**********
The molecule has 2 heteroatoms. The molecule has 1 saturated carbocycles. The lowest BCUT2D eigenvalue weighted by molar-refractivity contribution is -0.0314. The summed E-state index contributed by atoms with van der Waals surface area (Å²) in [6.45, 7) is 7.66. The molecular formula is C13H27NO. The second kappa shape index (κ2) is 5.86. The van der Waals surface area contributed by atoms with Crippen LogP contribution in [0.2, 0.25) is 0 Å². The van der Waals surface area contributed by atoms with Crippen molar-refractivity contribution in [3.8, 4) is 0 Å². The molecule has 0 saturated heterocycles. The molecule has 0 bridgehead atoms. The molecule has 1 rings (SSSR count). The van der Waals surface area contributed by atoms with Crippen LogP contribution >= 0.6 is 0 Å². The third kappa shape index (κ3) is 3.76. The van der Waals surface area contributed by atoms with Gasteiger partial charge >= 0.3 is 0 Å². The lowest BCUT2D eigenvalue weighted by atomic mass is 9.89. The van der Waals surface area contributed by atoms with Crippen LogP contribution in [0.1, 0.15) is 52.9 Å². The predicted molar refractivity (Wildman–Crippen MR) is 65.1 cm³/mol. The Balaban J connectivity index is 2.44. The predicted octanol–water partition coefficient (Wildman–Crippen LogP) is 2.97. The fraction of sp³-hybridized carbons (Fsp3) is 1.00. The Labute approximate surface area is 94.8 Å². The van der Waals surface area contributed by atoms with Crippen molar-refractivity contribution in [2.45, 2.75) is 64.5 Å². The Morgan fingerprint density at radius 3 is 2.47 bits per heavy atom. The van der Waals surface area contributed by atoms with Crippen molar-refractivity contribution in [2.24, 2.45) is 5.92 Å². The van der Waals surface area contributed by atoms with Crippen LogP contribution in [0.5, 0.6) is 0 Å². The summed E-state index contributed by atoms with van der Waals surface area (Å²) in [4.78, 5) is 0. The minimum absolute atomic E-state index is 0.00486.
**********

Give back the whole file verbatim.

The molecule has 2 heteroatoms. The molecule has 1 saturated carbocycles. The lowest BCUT2D eigenvalue weighted by molar-refractivity contribution is -0.0314. The summed E-state index contributed by atoms with van der Waals surface area (Å²) in [6.45, 7) is 7.66. The molecular formula is C13H27NO. The second kappa shape index (κ2) is 5.86. The van der Waals surface area contributed by atoms with Crippen LogP contribution in [0.2, 0.25) is 0 Å². The van der Waals surface area contributed by atoms with Crippen molar-refractivity contribution in [3.8, 4) is 0 Å². The molecule has 0 saturated heterocycles. The molecule has 0 bridgehead atoms. The molecule has 1 rings (SSSR count). The van der Waals surface area contributed by atoms with Crippen LogP contribution >= 0.6 is 0 Å². The third kappa shape index (κ3) is 3.76. The van der Waals surface area contributed by atoms with Gasteiger partial charge >= 0.3 is 0 Å². The lowest BCUT2D eigenvalue weighted by atomic mass is 9.89. The van der Waals surface area contributed by atoms with Crippen LogP contribution in [0.1, 0.15) is 52.9 Å². The predicted molar refractivity (Wildman–Crippen MR) is 65.1 cm³/mol. The Balaban J connectivity index is 2.44. The predicted octanol–water partition coefficient (Wildman–Crippen LogP) is 2.97. The fraction of sp³-hybridized carbons (Fsp3) is 1.00. The Labute approximate surface area is 94.8 Å². The van der Waals surface area contributed by atoms with Crippen molar-refractivity contribution in [2.45, 2.75) is 64.5 Å². The Morgan fingerprint density at radius 3 is 2.47 bits per heavy atom. The van der Waals surface area contributed by atoms with Crippen molar-refractivity contribution in [2.24, 2.45) is 5.92 Å². The van der Waals surface area contributed by atoms with Crippen LogP contribution in [0.5, 0.6) is 0 Å². The summed E-state index contributed by atoms with van der Waals surface area (Å²) in [4.78, 5) is 0. The minimum absolute atomic E-state index is 0.00486.